Colonic Inertia Causes

The exact cause of colonic inertia remains unclear.

Some individuals develop colonic inertia without an identifiable cause. This condition is called idiopathic. It is seen most commonly in young women and can result in severe and stubborn constipation.

One or more of the following may cause colonic inertia

Nerve (neuropathy) or muscle damage (myopathy) from:

Diabetes

Scleroderma

Intestinal Pseudo-obstruction

Hirschsprung's Disease

Chagas Disease

Cancer

Stricture                      

Medications

High blood pressure medications

Pain relievers containing opioids (i.e. narcotics)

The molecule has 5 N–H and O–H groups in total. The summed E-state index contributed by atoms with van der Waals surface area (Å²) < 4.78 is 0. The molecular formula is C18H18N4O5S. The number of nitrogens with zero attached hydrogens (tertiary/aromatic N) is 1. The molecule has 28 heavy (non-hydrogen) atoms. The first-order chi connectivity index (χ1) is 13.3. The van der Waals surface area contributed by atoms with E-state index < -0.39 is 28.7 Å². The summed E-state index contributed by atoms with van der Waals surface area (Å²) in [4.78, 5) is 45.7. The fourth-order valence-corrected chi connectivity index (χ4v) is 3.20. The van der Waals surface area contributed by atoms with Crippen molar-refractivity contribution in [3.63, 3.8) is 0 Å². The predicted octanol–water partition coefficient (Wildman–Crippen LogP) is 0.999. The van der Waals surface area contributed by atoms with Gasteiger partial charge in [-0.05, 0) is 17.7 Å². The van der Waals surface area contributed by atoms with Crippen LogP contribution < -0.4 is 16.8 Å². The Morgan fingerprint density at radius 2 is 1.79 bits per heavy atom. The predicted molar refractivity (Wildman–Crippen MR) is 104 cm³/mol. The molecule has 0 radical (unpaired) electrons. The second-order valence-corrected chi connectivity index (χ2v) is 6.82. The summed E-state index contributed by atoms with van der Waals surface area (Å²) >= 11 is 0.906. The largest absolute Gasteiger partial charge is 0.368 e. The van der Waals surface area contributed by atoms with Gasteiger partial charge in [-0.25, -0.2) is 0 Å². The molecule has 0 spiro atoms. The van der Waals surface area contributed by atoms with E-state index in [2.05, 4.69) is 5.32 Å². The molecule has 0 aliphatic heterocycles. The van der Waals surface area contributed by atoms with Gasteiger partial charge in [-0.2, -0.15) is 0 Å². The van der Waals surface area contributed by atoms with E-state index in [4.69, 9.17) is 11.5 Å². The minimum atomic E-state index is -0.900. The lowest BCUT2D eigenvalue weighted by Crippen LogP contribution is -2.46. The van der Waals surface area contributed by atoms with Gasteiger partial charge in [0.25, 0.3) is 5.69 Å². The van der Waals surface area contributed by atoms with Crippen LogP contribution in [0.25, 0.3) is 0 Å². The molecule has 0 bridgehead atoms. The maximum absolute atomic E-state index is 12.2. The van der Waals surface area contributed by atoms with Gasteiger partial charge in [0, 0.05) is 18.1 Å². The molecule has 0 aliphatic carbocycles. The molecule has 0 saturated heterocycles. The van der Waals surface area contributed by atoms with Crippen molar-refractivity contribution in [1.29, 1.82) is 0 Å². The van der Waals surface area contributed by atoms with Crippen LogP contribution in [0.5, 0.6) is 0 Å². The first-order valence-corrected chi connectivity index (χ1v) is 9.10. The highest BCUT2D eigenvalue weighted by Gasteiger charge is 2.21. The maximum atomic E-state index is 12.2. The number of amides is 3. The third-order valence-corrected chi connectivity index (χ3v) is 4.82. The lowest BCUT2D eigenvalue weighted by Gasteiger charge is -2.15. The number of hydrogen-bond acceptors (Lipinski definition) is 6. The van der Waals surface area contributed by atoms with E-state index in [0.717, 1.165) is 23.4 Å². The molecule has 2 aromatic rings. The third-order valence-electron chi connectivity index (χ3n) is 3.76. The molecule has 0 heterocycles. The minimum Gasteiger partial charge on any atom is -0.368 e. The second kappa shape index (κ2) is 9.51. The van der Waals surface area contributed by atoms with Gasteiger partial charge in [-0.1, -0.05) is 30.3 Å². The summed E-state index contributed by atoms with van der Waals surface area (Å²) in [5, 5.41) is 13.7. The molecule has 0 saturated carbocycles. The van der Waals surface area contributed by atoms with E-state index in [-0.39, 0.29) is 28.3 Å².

Antidepressants

Antipsychotics

Anticholinergic (some GI medications have this property)

 

Frequent use of antacids and laxatives

 

Other chronic diseases that decrease the function of the nerves and muscles in the colon

Hypothyroidism

Diabetes

Some rheumatologic diseases (ex. Scleroderma)

 

Your doctor may request a complete dietary history to determine if your lifestyle is affecting your digestion.